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Archive for the month “June, 2014”

Parents – We Can’t Save Our Kids (Jamie Ivey)

I walked down the aisle at the age of ten. But because of my fear, at each youth event I secretly prayed again to receive Jesus as my savior.  I mean, what if the first seven times didn’t really work? I was scared of my motives not being real and Jesus not believing me and sending me to hell. It’s a terrifying roller coaster that God never intended for his children to be on. It wasn’t until I was 21 that I truly understood that it wasn’t about my decision to follow Jesus, but that it was God’s calling on my life to change me, mold me, and make me desire to look more like him.

Finding Comfort in God’s Sovereignty

As a parent, I sometimes fall into that trap of scaring my children into salvation. I mean, what parent doesn’t want their children to follow Jesus?  We all do, and if we’re honest we would save them if we could. But we can’t. As much as I want to make my children good disciples of Jesus, the truth is that I can’t. Only God can call their names. I can’t get them on the guest list, or have them say enough of the right words, or even have them pray a prayer that will get them salvation. It’s out of my hands.

As much as I want to make my children disciples of Jesus, only God can call their names. @jamie_ivey

When I first realized that it brought me so much comfort in my parenting. I do a lot of stuff right with my kids, but I also do a lot of things wrong. The thing is I can’t give them salvation and I can’t take it away. Parents, rest in that today. Let that truth sink in. We are given the role to guide them, share with them, and even show them the right way, but, parents, we can not save our kids.

Let The Holy Spirit Do His Job

A few years ago, our oldest son brought home a Mormon bible that one of his best friends had shared with him. I was immediately impressed with his friend’s thoughtfulness and boldness towards my son. My next thought was, “He can not read that, because it’s not truth.” I then realized that I do want my kids to journey towards their faith, and I don’t want to scare them into anything or scare them away from anything. I believe that God calls his children to him in spite of their parents, their surroundings, their culture, or whatever. He is in charge of their souls.

As my son sat there reading his friend’s bible my husband and I took the time to look at it with him. We encouraged him to get his Bible and see what the differences were. We showed him verses that claim that God’s word is truth (Psalm 19). We showed him verses that declare that Jesus is the only way to God (John 14:6). We then asked him open-ended questions that allowed his brain to work and figure things out without us giving him the right answer. Of course we guided him in the right direction, that’s what we are supposed to do. But we didn’t force anything on him. We didn’t forbid him from reading his friend’s Mormon bible, or from being friends with him like I think so many of our parents generation would have done for us. We simply pointed him towards the truth and then let the Holy Spirit do his job, which we are confident he will.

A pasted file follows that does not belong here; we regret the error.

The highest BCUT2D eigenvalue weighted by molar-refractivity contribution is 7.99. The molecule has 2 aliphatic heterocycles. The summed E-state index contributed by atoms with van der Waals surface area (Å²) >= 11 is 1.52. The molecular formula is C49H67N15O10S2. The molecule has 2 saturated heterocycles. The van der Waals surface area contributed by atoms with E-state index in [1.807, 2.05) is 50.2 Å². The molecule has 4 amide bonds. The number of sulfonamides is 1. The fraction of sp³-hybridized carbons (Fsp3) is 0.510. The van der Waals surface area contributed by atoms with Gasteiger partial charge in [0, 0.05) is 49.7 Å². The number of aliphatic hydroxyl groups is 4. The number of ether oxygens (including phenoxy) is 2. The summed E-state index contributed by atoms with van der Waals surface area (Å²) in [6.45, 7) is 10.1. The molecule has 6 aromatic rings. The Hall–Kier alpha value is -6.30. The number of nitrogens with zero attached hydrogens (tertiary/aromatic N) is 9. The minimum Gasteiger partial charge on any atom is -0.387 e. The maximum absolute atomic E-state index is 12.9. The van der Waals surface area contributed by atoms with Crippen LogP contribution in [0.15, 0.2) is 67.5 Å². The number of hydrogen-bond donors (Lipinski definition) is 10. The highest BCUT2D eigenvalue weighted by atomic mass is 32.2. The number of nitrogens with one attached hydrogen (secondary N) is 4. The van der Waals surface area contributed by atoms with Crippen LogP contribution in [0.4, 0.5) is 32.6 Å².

Parents, there is no need to scare your kids into salvation. Give them resources, guide them, parent them to the best of your ability, and allow God to draw them to him. He’s a much better representation of the gospel that we could ever give them. Love them. Share the truth. Leave the rest to God.

Do Not Take Up Another’s Offense As Your Own (R. Kainosktisis)

When I was a boy, I had many family members who simply did not like each other.  My problem was that I liked them all, no matter how they felt about each other.  But when two warring relatives learned that I refused to take sides with one against the other, they both ended up not liking me.

Being a people pleaser, that turned me into a liar and a hypocrite.  When I was with one, I would agree with him when he became critical of the other.  Then when I was with the other, I would agree with him about the first one.  I didn’t like doing that, but it gave me the illusion of peace.  I didn’t realize that I was letting their conflict hold me hostage and keeping me from being at peace within myself.

That deceitful hypocrisy followed me well into adulthood.  Then I went to a Christian seminar where the speaker taught a lesson which basically said it was sinful to take up someone else’s offense against another person as if it were my own.  And I began to realize that anyone who tries to manipulate me into joining them in their conflict with another was abusing me and sinning against the Lord.

The proper way to handle conflicts which other people have against each other was modeled by our Lord and described in Luke 12:13-14.  “And someone in the crowd said to Him, ‘Teacher, tell my brother to divide the family inheritance with me.’  But He (Jesus) said to him, ‘Man, who appointed me a judge or arbiter over you?’”  In other words, Jesus refused to take up the offense of one brother against another.

That one person I care for doesn’t like another person I care for is not my problem.  My only concern is to do my best to remain at peace with all people, no matter whether they can get along well with each other or not.  Jesus said in Matthew 5:9, “Blessed are the peacemakers: for they shall be called the children of God.”  I cannot fulfill that when I allow myself to be drawn into others’ squabbles with each other.

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